NEW YORK -- On Oct. 28, Sen. Lindsey Graham (R-S.C.) announced that he planned to block all of President Barack Obama's appointees until every survivor of the Sept. 11, 2012, Benghazi attack testified before Congress, a vow that came the morning after a bombshell CBS “60 Minutes” report based on the account of a new eyewitness.
What wasn’t known at the time was that Graham had consulted with CBS correspondent Lara Logan on the now-discredited Benghazi report that led to her being sidelined from the network for over six months. The Oct. 27 report started unraveling four days after airing, following revelations that security contractor Dylan Davies, the "60 Minutes" eyewitness, had given conflicting stories about his whereabouts during the attack.
But the "60 Minutes" report was flawed in other ways, including Logan making unsourced assertions that Al Qaeda was behind the attack that killed four Americans and controlled a local hospital. It's still not clear where Logan got this information, but according to Graham, he informed her that it was a "fair thing to say" in his opinion, and that he thought there was a “build-up of Al Qaeda types” in Benghazi. When the report began falling apart, Logan also called Graham to help determine what account Davies had previously given to the FBI -- a fact she never checked when originally reporting the story.
Logan's interaction with Graham, before and after the broadcast, is one of the new details about the infamous Benghazi report found in a New York magazine feature published Sunday night. Contributing editor Joe Hagan traced Logan’s rapid ascent at CBS, aided by telegenic looks and fearlessness -- or, to some colleagues, recklessness -- in war zones. Logan’s deference to top commanders and increasingly strident opinions had already set off alarm bells within the network that she could not aggressively, and skeptically, cover military, New York reports. “It’s not an accident that Lara Logan f*cked up,” an unnamed CBS News told the magazine. “It was inevitable. Everybody saw this coming.”
New York reports that Logan's work on Benghazi only elevated concerns that she was out of control. Morley Safer, a veteran of the show for 45 years, demanded that "60 Minutes" Executive Producer Jeff Fager fire Logan, according to New York. CBS has reportedly forced Logan to cancel recent speaking appearances, and while Fager has said that Logan will come back this year, Hagan writes that her “return appears less and less certain.”
The Benghazi debacle was the biggest black eye for the long-running newsmagazine since “Rathergate,” in which former network star Dan Rather aired unsubstantiated documents related to George W. Bush’s service in the Texas Air National Guard. As The Huffington Post reported in November, "60 Minutes" initially dodged serious questions about Logan's report, and Fager defended it a day before the story collapsed. On Nov. 11, Logan apologized on air for the report. A couple weeks later, after an internal review, she and her producer, Max McClellan, went on leave from the network.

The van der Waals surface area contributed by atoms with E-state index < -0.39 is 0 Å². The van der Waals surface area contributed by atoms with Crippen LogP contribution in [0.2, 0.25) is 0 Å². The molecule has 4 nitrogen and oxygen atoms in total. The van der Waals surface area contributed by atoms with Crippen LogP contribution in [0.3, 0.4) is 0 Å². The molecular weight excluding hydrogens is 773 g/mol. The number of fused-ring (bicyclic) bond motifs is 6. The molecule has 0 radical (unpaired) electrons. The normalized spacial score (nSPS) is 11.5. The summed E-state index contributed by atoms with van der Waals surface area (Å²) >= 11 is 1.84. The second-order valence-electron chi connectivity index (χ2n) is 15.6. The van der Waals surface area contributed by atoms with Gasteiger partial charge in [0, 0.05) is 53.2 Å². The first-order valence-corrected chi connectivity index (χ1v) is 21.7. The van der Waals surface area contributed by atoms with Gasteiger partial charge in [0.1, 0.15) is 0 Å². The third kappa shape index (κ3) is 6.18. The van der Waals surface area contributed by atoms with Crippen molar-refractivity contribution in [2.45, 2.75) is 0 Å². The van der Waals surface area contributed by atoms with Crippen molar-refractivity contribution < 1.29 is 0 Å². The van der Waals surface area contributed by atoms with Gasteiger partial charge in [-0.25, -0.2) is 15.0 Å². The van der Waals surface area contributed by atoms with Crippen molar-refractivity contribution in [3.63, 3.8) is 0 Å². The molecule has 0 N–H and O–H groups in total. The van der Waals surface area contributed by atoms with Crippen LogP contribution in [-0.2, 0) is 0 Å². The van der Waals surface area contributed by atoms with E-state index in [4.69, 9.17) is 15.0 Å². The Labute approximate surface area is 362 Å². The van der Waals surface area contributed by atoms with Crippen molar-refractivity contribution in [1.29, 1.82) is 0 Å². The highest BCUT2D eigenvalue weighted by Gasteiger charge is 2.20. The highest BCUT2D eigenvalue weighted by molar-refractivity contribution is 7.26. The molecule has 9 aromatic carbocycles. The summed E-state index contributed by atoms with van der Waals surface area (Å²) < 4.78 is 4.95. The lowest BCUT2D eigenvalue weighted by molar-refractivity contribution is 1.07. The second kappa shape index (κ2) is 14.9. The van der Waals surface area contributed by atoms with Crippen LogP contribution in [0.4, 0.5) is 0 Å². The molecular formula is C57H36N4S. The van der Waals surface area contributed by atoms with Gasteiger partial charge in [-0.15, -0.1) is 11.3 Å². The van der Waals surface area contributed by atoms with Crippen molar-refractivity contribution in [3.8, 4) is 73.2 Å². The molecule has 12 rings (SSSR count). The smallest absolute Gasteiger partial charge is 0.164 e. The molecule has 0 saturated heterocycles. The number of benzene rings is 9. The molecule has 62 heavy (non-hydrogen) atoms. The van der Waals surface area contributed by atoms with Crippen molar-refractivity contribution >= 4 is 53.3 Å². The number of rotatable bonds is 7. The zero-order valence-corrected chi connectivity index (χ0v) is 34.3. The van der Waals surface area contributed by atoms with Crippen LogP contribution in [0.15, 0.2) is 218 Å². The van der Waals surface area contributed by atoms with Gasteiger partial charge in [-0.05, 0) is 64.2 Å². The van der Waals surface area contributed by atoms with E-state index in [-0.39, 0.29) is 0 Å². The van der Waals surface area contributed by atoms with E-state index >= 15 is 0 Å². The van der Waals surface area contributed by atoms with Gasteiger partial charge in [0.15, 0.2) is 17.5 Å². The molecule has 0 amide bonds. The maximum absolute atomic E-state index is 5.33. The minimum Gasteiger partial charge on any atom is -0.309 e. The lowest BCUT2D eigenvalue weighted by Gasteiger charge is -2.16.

So how did such a flawed report end up on air? Logan had long been looking for a new Benghazi angle, according to Hagan, and McClellan was offered an exclusive look at Davies' memoir, scheduled to be published on Oct. 29 by a conservative imprint of CBS subsidiary Simon & Schuster. Davies, the unreliable eyewitness, became central to a report that "60 Minutes" was billing as a year-long investigation. Hagan writes:
Fager delegated the details of vetting the piece to [producer Bill] Owens, whom he’d groomed to be his successor at 60 Minutes but whom some CBS colleagues felt was stretched thin by his duties. Because of the short deadline, and because it was a book by a sister company, 60 Minutes’ usual fact-checking procedures were not followed. No calls were made to the State Department or the FBI specifically to vet Davies’s claims.
Logan’s own credulity, it seems, was the central pillar of the report. When asked why she found Davies’s account believable, Logan said that Davies was one of the “best guys you’ll ever meet” and a few minutes with him would convince anyone of his candor, according to a person familiar with her comments. And Davies’s tale of heroic special-forces operators being let down by politicians and bureaucrats thousands of miles from the front made sense in the world in which Logan had been living for the better part of a decade. And while that narrative cast might have raised eyebrows at the old CBS News, the politics in the post-Rather era were more complicated — McClellan leans more conservative than has been traditional at the show.
Here, then, was a convergence, the proverbial perfect storm: Fager had given Logan outsize power; Owens, Fager’s acolyte, didn’t ask the boss’s star the tough questions; and McClellan, a true-blue Logan loyalist, didn’t have the desire or the authority to bring Logan to heel. On top of that, the senior vice-president of standards and practices, Linda Mason, whose job it was to bring outside scrutiny to any segment, had departed in early 2013, and Fager never replaced her. Logan was free to operate as she chose.
Read the full New York magazine report here.
CORRECTION: An earlier version of this article misspelled Lindsey Graham's first name.
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